by Ursula Kampmann
translated by Leonie Schulze
July 5, 2018 – For years I was looking for a book on Celtic coins that I would read from the first to its last page. Yes, there are countless catalogs out there, but I was still missing an actual summary. Now it is here. “Les Celtes et la monnaie” is a book you want to give to anyone who is interested in Celtic coins. So long as they know French, that is.
Julia Genechesi, Lionel Pernet (Ed.), Les Celtes et la monnaie. Des Grecs aux surréalistes. Infolio éditions, Gollion 2017. 167 pp., illustrated throughout. Paperback. 23 x 28 cm. ISBN: 978-2-88474-397-6. 32 Euro / 35 CHF.
Let’s begin with the obvious. This book is beautiful! Congratulations on the design and even more so on the intelligent outline! The history of Celtic coins is told in four chapters. The first one is concerned with the question of why and how the Celts began minting coins in the first place. The second chapter looks at the spread of coins as a form of payment in the Celtic regions. In the third chapter we witness the heyday of Celtic numismatics in a free Gaul, while the fourth chapter describes the final phase up until the absorption into the Roman Empire.
This catalog was originally published in the context of an exhibition that was organized by the Musée cantonal d’archéologie et d’histoire in Lausanne in 2017. But the catalog was designed to be more than an exhibition catalog from the very beginning. And they managed to do just that.
33 authors have contributed to this book and we have to compliment the editors Julia Genechesi and Lionel Pernet for successfully combining all of these different voices in one coherent work. Numerous shorter subchapters complement the four main chapters in dealing with certain technical questions or explaining special find complexes. Every single writer certainly has their own style and their own focus, but the dominant chronological outline holds the entire book together and provides the right spot for every single contribution.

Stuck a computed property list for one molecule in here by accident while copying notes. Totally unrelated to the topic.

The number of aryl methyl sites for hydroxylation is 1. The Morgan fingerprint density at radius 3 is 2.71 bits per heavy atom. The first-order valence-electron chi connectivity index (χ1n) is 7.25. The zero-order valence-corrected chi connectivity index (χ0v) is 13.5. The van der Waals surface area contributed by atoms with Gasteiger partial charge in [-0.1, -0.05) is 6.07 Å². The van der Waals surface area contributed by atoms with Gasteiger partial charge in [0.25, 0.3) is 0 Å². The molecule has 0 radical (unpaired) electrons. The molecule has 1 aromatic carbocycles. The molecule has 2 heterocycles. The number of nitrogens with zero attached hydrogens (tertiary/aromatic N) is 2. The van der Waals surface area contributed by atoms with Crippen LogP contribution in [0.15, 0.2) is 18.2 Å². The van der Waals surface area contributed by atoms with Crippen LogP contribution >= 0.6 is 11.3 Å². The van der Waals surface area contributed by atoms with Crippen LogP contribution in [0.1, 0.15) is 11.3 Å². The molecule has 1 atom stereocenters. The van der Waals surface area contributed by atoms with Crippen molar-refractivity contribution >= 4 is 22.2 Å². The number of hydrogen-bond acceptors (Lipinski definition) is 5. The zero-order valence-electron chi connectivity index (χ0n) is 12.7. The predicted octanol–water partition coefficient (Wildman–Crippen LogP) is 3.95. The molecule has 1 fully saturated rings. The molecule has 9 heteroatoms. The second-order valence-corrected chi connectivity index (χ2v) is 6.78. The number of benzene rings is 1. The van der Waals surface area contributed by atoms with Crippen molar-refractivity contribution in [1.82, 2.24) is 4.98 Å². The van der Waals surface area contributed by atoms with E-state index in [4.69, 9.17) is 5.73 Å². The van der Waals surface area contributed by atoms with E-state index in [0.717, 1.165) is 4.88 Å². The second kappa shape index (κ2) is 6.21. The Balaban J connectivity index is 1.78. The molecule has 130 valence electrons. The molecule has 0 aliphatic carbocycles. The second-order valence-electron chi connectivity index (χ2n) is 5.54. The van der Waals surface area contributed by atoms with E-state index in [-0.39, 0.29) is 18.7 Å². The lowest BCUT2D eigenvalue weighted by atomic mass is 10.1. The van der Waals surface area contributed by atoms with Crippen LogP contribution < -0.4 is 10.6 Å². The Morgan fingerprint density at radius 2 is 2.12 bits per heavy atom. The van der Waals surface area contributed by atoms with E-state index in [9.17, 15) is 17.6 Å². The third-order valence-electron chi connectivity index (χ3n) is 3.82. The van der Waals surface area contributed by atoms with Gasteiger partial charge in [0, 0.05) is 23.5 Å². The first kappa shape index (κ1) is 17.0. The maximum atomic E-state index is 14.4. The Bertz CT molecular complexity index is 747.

The last chapter is the only one that appears short-changed. This is where the fact that Celtic numismatics is largely dominated by archaeologists takes its toll. Chapter 5 is dedicated to images that are depicted on Celtic coins. As a reader, I would have hoped for some more detailed explanations here. Instead of asking why women are not depicted on Celtic coins, I would have been more interested in learning what we can actually see on Celtic coins – except for fantastic animals, who got their own chapter. The current state of research regarding the evaluation of these depictions is also missing.
However, this minor criticism is not supposed to take away from my enthusiasm for this book. Its clear-cut outline puts in order all of the little bits of knowledge that we have collected on Celtic numismatics over time. It truly is an amazing book for all those who are looking to get an overview of the history of Celtic coins. And that is even worth digging out whatever is left of the French we learned at school.
You can buy your copy directly from the infolio website.